Whether you8217;re migrating from the deprecated Parse.com (api.parse.com) or building a new application, the Parse Server community is alive and strong, and since Parse Server version 2.1.11, there is support for MongoDB 3.2 which makes MongoDB Atlas an ideal back-end for Parse Server based applications.
Existing hosted Parse / api.parse.com users can migrate their back-end using Parse’s Database Migration tool directly to MongoDB Atlas using a connection string like the following (with bold items replaced with your details):
We will learn in this blog post:
- How to deploy a MongoDB Atlas cluster
- How to deploy the Parse Server (in our case we will show how to do so using AWS Elastic Beanstalk quick start, but updated to use the newest version of Parse Server)
- How to configure Parse Server to connect to MongoDB Atlas
- How to confirm connectivity
How to Set Up A New Sample Parse Server Application with A MongoDB Atlas Back End
- Deploy MongoDB Atlas cluster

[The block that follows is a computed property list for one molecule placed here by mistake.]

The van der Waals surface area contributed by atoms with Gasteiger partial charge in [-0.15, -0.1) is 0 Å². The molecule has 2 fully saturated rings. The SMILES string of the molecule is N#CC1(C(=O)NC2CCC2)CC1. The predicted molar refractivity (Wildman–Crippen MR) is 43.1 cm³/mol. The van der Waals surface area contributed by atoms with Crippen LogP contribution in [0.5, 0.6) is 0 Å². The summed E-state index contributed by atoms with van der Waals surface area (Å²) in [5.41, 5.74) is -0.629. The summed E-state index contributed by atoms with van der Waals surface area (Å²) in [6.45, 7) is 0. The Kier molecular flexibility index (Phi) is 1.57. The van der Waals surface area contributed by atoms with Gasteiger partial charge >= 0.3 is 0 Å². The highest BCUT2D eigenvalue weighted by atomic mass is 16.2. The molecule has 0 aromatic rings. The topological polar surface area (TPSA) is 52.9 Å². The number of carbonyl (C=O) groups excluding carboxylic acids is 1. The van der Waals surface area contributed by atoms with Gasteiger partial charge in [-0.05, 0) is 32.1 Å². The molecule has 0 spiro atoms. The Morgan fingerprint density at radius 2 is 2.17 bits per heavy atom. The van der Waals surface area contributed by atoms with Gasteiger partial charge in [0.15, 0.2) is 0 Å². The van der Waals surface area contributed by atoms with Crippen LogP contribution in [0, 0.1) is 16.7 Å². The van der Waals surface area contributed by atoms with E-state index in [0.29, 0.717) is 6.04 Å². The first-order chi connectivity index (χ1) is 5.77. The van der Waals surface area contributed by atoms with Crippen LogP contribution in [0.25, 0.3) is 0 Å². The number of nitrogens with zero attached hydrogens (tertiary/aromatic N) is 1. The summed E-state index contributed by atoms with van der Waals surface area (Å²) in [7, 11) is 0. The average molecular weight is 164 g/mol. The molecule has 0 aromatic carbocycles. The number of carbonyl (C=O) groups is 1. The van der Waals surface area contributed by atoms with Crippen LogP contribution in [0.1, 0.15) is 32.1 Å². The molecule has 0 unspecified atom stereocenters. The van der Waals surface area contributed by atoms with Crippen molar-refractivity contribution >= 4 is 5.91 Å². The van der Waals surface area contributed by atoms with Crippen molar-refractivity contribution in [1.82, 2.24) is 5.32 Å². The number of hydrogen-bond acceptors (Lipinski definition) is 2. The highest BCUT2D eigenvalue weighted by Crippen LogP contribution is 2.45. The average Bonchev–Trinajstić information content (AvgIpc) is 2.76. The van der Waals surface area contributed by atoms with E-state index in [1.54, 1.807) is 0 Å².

- Consider sizing options but start small for a hello world style application. You can always scale later (MongoDB Atlas allows you to migrate to larger instances with no downtime to your database).
- Register for MongoDB Atlas at mongodb.com/atlas
- Build and deploy your first cluster (we’ll use a small M10 instance-sized replica set for our example, and deploy it into the US East region)
- We’ll Create a user with at least readWrite on the applicationDbName database (or the user with readWriteAnyDatabase@admin which gets created automatically will do)
- For testing purposes, we will open IP address to all IP addresses initially (0.0.0.0/0): Later we should leave only open to our application servers’ public IP addresses.
- Choose where and how you want to deploy the Parse Server:
- Many options are described here, some of which provide easier set-ups than others. AWS Elastic Beanstalk and Heroku are easy options.
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